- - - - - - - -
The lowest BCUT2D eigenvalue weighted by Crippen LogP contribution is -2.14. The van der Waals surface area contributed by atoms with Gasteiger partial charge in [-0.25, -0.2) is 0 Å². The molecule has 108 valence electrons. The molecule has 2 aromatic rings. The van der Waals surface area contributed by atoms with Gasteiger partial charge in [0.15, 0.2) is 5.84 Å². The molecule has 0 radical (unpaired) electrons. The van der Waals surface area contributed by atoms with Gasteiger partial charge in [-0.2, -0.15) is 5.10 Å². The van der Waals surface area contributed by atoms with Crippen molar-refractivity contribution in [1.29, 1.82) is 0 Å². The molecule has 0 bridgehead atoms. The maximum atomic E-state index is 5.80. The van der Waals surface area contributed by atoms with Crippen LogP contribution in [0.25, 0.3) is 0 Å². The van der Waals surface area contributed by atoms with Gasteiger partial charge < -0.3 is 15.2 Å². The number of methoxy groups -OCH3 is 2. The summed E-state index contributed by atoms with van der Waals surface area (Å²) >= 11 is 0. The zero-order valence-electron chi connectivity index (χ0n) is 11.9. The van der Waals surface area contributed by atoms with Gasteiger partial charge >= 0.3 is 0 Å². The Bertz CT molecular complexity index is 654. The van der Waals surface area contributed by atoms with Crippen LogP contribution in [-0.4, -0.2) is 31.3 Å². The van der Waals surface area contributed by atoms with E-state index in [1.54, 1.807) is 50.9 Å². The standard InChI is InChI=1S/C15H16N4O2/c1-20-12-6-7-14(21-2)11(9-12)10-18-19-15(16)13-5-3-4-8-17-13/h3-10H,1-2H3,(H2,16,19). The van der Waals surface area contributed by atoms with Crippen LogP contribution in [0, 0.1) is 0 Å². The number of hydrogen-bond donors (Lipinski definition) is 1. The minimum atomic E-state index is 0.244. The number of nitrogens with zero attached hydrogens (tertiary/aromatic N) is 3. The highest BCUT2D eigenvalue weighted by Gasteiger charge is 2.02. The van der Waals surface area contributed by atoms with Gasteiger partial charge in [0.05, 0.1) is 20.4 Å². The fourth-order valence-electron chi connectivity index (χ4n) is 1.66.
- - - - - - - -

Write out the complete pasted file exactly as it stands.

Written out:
The lowest BCUT2D eigenvalue weighted by Crippen LogP contribution is -2.14. The van der Waals surface area contributed by atoms with Gasteiger partial charge in [-0.25, -0.2) is 0 Å². The molecule has 108 valence electrons. The molecule has 2 aromatic rings. The van der Waals surface area contributed by atoms with Gasteiger partial charge in [0.15, 0.2) is 5.84 Å². The molecule has 0 radical (unpaired) electrons. The van der Waals surface area contributed by atoms with Gasteiger partial charge in [-0.2, -0.15) is 5.10 Å². The van der Waals surface area contributed by atoms with Crippen molar-refractivity contribution in [1.29, 1.82) is 0 Å². The molecule has 0 bridgehead atoms. The maximum atomic E-state index is 5.80. The van der Waals surface area contributed by atoms with Crippen LogP contribution in [0.25, 0.3) is 0 Å². The van der Waals surface area contributed by atoms with Gasteiger partial charge < -0.3 is 15.2 Å². The number of methoxy groups -OCH3 is 2. The summed E-state index contributed by atoms with van der Waals surface area (Å²) >= 11 is 0. The zero-order valence-electron chi connectivity index (χ0n) is 11.9. The van der Waals surface area contributed by atoms with Gasteiger partial charge >= 0.3 is 0 Å². The Bertz CT molecular complexity index is 654. The van der Waals surface area contributed by atoms with Crippen LogP contribution in [-0.4, -0.2) is 31.3 Å². The van der Waals surface area contributed by atoms with E-state index in [1.54, 1.807) is 50.9 Å². The standard InChI is InChI=1S/C15H16N4O2/c1-20-12-6-7-14(21-2)11(9-12)10-18-19-15(16)13-5-3-4-8-17-13/h3-10H,1-2H3,(H2,16,19). The van der Waals surface area contributed by atoms with Crippen LogP contribution in [0, 0.1) is 0 Å². The number of hydrogen-bond donors (Lipinski definition) is 1. The minimum atomic E-state index is 0.244. The number of nitrogens with zero attached hydrogens (tertiary/aromatic N) is 3. The highest BCUT2D eigenvalue weighted by Gasteiger charge is 2.02. The van der Waals surface area contributed by atoms with Gasteiger partial charge in [0.05, 0.1) is 20.4 Å². The fourth-order valence-electron chi connectivity index (χ4n) is 1.66.